Eardrum Assault Month Begins

November 26, 2010 at 9:28 am | Posted in Music Reviews, Repertoire/Programming, Uncategorized | 3 Comments
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Warning: I realize that many people may disagree with what I write here. This post contains only my opinions — and boy am I opinionated. Although I’d love to see a slew of commenters agreeing with me, I don’t expect it. You have been warned.

I am still amazed when I find someone who looks forward to Christmastime “because of the music,” but to those of you who love Christmas music, your time has come. With Thanksgiving in the bag and Christmas shopping season in full swing, the shopping malls and department stores that had occasionally tossed a carol into the usual background mix of muzak and eighties pop over the last month will dive wholly in with a constant stream (or barrage, take your pick) of Christmas music.

It’s a time of year I call Eardrum Assault Month.

For as long as I can remember, I’ve disliked Christmas music.  Why? Because Christmas music is, on the whole, musically uninteresting. It’s built on basic major harmonies, simple melodies (after all, your five-year-old child can sing Christmas music), and an ungodly amount of repetition. There so little of musical interest in the most well-known Christmas carols — no chromaticism, no surprise harmonies, no dynamic changes, no modulations, no thematic development.

But I guess that comes with the territory, no? Most Christmas music is meant to be sung by hoi polloi, those with little musical education outside of what they can absorb from church hymnals. So the music is necessarily simple, sometimes rustic, and definitely short. Thank goodness they’re short. (So short, in fact, that you have to string a bunch of them together to create a whole piece. Come to our December concert to hear what I mean.)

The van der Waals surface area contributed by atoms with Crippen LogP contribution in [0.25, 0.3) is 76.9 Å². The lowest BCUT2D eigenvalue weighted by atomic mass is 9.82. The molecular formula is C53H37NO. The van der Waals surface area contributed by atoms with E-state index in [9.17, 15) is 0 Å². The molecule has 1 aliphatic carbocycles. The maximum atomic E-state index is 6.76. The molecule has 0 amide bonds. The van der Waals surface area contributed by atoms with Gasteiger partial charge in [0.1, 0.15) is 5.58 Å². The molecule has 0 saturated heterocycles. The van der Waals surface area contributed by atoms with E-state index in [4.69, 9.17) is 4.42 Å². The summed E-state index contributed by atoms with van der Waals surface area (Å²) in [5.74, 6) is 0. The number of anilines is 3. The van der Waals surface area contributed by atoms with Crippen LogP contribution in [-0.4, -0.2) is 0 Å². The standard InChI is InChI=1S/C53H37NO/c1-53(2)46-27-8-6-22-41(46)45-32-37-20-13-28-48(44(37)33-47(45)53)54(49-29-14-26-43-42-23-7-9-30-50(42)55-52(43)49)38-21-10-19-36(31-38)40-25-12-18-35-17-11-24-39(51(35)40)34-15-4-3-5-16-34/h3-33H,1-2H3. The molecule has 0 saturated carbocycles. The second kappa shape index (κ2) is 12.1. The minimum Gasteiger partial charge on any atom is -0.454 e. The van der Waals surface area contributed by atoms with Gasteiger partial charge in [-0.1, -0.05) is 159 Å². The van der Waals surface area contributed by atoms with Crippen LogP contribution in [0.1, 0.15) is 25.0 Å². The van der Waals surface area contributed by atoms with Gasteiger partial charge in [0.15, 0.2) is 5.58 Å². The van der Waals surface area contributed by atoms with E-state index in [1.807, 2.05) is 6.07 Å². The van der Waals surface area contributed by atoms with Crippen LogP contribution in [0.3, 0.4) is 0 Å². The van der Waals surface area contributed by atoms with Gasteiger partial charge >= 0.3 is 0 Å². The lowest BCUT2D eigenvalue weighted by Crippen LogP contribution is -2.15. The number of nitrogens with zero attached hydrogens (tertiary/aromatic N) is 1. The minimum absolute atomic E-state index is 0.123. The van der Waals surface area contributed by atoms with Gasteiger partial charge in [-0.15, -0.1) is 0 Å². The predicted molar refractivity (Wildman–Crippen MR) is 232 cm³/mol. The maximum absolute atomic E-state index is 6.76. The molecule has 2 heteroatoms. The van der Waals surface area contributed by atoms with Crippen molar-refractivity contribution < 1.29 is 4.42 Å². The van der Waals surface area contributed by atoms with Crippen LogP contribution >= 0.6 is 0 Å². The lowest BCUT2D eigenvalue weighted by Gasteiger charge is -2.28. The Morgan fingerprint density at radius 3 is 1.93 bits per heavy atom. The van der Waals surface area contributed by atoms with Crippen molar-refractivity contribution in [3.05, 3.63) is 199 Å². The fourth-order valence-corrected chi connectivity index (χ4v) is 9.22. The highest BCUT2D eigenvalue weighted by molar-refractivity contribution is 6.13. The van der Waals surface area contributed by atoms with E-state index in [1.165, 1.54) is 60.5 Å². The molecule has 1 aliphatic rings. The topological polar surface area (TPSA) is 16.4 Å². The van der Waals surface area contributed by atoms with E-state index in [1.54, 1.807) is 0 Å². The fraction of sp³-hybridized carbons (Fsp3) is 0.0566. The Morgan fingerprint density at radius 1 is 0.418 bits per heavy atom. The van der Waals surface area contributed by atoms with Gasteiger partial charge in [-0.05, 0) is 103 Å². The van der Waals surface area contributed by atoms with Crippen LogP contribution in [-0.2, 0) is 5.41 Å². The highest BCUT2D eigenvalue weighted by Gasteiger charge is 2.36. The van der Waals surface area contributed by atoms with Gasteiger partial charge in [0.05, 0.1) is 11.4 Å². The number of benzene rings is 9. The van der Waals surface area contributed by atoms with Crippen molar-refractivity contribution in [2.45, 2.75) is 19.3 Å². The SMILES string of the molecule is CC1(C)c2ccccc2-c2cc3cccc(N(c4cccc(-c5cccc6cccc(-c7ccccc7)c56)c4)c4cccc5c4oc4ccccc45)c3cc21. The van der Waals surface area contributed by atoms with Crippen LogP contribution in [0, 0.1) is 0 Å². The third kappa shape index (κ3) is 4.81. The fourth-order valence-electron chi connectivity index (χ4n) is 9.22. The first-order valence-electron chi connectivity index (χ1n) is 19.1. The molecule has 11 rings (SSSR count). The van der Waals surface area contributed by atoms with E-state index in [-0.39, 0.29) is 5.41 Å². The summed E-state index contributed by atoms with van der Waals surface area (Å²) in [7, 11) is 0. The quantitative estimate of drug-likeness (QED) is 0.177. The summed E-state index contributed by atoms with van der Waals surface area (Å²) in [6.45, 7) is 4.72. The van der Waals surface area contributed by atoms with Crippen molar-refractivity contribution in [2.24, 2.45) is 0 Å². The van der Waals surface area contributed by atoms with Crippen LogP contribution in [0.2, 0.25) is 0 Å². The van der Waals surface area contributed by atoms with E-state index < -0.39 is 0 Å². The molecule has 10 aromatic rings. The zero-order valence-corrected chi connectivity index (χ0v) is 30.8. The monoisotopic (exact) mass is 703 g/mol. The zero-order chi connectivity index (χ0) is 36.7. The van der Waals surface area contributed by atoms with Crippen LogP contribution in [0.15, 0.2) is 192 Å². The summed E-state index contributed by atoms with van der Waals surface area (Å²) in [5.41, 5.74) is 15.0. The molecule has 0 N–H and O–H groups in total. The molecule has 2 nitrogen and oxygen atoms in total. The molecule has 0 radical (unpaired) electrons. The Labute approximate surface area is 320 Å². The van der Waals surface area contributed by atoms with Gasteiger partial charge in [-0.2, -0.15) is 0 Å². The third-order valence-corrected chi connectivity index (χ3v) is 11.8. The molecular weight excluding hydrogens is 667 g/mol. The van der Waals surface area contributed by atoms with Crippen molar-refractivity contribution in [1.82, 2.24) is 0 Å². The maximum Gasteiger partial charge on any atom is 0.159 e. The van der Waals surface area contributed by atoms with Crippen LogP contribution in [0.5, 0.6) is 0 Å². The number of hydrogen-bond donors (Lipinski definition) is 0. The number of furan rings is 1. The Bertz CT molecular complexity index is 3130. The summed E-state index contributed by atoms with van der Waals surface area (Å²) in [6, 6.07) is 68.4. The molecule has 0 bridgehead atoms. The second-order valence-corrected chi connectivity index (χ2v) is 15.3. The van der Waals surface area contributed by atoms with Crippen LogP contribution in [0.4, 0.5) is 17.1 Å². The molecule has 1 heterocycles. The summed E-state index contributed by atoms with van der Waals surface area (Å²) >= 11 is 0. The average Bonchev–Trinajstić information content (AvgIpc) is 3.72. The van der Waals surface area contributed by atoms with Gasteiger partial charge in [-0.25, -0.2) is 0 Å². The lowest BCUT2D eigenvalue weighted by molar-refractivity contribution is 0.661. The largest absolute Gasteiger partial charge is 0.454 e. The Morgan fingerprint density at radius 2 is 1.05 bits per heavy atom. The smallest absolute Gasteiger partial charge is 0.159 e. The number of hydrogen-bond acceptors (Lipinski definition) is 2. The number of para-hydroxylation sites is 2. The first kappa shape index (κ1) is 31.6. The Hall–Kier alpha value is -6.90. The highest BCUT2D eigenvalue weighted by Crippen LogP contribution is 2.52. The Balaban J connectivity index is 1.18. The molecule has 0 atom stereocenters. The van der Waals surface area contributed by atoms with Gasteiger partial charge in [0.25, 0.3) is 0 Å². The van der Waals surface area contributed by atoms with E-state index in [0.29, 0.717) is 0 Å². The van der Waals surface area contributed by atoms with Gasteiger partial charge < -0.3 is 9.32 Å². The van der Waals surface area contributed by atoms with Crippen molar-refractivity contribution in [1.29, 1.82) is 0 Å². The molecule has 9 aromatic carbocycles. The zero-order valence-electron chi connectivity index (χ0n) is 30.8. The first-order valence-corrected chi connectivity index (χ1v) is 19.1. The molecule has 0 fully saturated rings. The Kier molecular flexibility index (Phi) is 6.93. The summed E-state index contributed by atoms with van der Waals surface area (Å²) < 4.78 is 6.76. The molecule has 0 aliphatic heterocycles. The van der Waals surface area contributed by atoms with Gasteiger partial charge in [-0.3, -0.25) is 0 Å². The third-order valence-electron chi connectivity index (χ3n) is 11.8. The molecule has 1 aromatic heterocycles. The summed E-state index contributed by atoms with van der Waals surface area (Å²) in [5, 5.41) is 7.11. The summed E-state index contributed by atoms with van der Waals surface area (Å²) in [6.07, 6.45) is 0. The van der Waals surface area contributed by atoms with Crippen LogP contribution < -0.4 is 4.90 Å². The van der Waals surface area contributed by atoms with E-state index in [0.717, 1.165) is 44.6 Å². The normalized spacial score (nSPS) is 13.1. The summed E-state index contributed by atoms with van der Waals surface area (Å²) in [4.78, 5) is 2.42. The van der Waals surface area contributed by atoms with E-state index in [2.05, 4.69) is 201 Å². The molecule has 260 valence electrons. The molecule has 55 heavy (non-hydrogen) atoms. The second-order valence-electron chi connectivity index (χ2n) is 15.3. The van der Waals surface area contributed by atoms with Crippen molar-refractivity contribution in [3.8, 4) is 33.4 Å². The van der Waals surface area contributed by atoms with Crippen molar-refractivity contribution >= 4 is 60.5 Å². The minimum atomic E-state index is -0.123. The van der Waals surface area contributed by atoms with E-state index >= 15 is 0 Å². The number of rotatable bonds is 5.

My guess is that the people who truly enjoy Christmas music enjoy it for the feelings and memories that it evokes, and not for any musical reasons. Which is fine and good. I have the same types of reactions to the fifth symphonies of Shostakovich and Mahler. But I would not ever want every store I go into to play only these two pieces for an entire month. Those fond memories I hold now would surely be quickly replaced by feelings of weariness (like I get when I have to listen to Ravel’s Bolero).

The sheer repetition is a major factor in my dislike of Christmas music — and of Bolero, for that matter. Christmas music is the musical equivalent of political campaign commercials, only those commercials come every two years. And Christmas songs and carols, like political commercials, can become well-known specifically because of how bad they are. (Speaking of repetition and badness, let me just say that “The Twelve Days of Christmas” is the second cruelest joke ever perpetrated on man, instrumental versions of the same song being the first.)

I would be remiss, though, if I didn’t point out that some yuletide music is acceptable, and even good, to my ears. Here are a few of the songs that I enjoy hearing this time of year — or any time of year. Note that most of them aren’t related specifically to Christmas. The blokes who select what music to fill a department store with might want to give this list some scrutiny and consider what they’re piping into their stores. (Are you listening, Target?)

  • “Baby, It’s Cold Outside” — A wonderful duet. I prefer more modern renditions over the somewhat dated versions from 50 years ago.
  • “Winter” by Tori Amos — I’m a huge Tori Amos fan, so this beautiful and haunting piece has to make the list.
  • “Long December” by Counting Crows — Easily the most depressing song on the list, this is a good addition to include those people who have no one to celebrate Christmas/Hannukah/Kwanzaa with.